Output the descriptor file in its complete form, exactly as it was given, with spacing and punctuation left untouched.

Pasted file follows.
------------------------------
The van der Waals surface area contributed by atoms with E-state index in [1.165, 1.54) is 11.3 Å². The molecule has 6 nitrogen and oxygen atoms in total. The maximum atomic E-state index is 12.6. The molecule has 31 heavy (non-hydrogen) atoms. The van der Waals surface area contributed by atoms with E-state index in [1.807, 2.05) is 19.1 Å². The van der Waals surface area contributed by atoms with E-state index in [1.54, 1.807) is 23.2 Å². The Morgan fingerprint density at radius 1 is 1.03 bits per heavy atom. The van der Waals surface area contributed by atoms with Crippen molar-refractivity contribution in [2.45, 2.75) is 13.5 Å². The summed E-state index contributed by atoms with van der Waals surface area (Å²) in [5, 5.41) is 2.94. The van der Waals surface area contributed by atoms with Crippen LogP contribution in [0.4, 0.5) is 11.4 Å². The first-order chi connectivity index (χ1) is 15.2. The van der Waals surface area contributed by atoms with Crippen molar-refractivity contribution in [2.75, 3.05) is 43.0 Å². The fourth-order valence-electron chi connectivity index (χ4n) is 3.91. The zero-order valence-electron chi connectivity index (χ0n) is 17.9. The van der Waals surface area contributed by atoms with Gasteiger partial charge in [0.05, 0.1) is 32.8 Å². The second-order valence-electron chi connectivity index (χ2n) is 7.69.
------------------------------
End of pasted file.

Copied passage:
The van der Waals surface area contributed by atoms with E-state index in [1.165, 1.54) is 11.3 Å². The molecule has 6 nitrogen and oxygen atoms in total. The maximum atomic E-state index is 12.6. The molecule has 31 heavy (non-hydrogen) atoms. The van der Waals surface area contributed by atoms with E-state index in [1.807, 2.05) is 19.1 Å². The van der Waals surface area contributed by atoms with E-state index in [1.54, 1.807) is 23.2 Å². The Morgan fingerprint density at radius 1 is 1.03 bits per heavy atom. The van der Waals surface area contributed by atoms with Crippen molar-refractivity contribution in [2.45, 2.75) is 13.5 Å². The summed E-state index contributed by atoms with van der Waals surface area (Å²) in [5, 5.41) is 2.94. The van der Waals surface area contributed by atoms with Crippen LogP contribution in [0.4, 0.5) is 11.4 Å². The first-order chi connectivity index (χ1) is 15.2. The van der Waals surface area contributed by atoms with Crippen molar-refractivity contribution in [2.75, 3.05) is 43.0 Å². The fourth-order valence-electron chi connectivity index (χ4n) is 3.91. The zero-order valence-electron chi connectivity index (χ0n) is 17.9. The van der Waals surface area contributed by atoms with Gasteiger partial charge in [0.05, 0.1) is 32.8 Å². The second-order valence-electron chi connectivity index (χ2n) is 7.69.